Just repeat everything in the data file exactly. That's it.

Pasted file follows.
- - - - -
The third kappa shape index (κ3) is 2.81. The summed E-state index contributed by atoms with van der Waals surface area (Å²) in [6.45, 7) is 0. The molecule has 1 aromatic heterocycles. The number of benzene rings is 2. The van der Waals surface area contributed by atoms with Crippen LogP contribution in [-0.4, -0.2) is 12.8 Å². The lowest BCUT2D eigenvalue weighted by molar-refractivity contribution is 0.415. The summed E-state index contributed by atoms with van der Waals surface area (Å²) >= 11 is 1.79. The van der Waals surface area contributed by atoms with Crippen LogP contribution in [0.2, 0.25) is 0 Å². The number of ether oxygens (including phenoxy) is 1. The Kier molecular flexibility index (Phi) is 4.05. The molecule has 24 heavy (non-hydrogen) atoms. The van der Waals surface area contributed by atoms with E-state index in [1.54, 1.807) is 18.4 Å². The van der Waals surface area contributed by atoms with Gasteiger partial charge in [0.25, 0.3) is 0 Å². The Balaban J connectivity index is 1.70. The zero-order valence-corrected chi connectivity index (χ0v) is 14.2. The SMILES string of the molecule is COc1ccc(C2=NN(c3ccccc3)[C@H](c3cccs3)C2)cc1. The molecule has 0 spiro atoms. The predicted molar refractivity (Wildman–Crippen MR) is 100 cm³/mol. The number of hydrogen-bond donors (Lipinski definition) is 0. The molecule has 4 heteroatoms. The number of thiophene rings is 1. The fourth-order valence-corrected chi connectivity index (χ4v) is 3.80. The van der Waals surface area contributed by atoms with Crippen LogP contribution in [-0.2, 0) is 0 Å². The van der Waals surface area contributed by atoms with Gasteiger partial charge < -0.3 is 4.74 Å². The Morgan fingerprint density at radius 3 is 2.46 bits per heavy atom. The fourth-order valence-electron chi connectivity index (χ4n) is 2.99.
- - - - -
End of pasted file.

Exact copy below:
The third kappa shape index (κ3) is 2.81. The summed E-state index contributed by atoms with van der Waals surface area (Å²) in [6.45, 7) is 0. The molecule has 1 aromatic heterocycles. The number of benzene rings is 2. The van der Waals surface area contributed by atoms with Crippen LogP contribution in [-0.4, -0.2) is 12.8 Å². The lowest BCUT2D eigenvalue weighted by molar-refractivity contribution is 0.415. The summed E-state index contributed by atoms with van der Waals surface area (Å²) >= 11 is 1.79. The van der Waals surface area contributed by atoms with Crippen LogP contribution in [0.2, 0.25) is 0 Å². The number of ether oxygens (including phenoxy) is 1. The Kier molecular flexibility index (Phi) is 4.05. The molecule has 24 heavy (non-hydrogen) atoms. The van der Waals surface area contributed by atoms with E-state index in [1.54, 1.807) is 18.4 Å². The van der Waals surface area contributed by atoms with Gasteiger partial charge in [0.25, 0.3) is 0 Å². The Balaban J connectivity index is 1.70. The zero-order valence-corrected chi connectivity index (χ0v) is 14.2. The SMILES string of the molecule is COc1ccc(C2=NN(c3ccccc3)[C@H](c3cccs3)C2)cc1. The molecule has 0 spiro atoms. The predicted molar refractivity (Wildman–Crippen MR) is 100 cm³/mol. The number of hydrogen-bond donors (Lipinski definition) is 0. The molecule has 4 heteroatoms. The number of thiophene rings is 1. The fourth-order valence-corrected chi connectivity index (χ4v) is 3.80. The van der Waals surface area contributed by atoms with Crippen LogP contribution in [-0.2, 0) is 0 Å². The van der Waals surface area contributed by atoms with Gasteiger partial charge < -0.3 is 4.74 Å². The Morgan fingerprint density at radius 3 is 2.46 bits per heavy atom. The fourth-order valence-electron chi connectivity index (χ4n) is 2.99.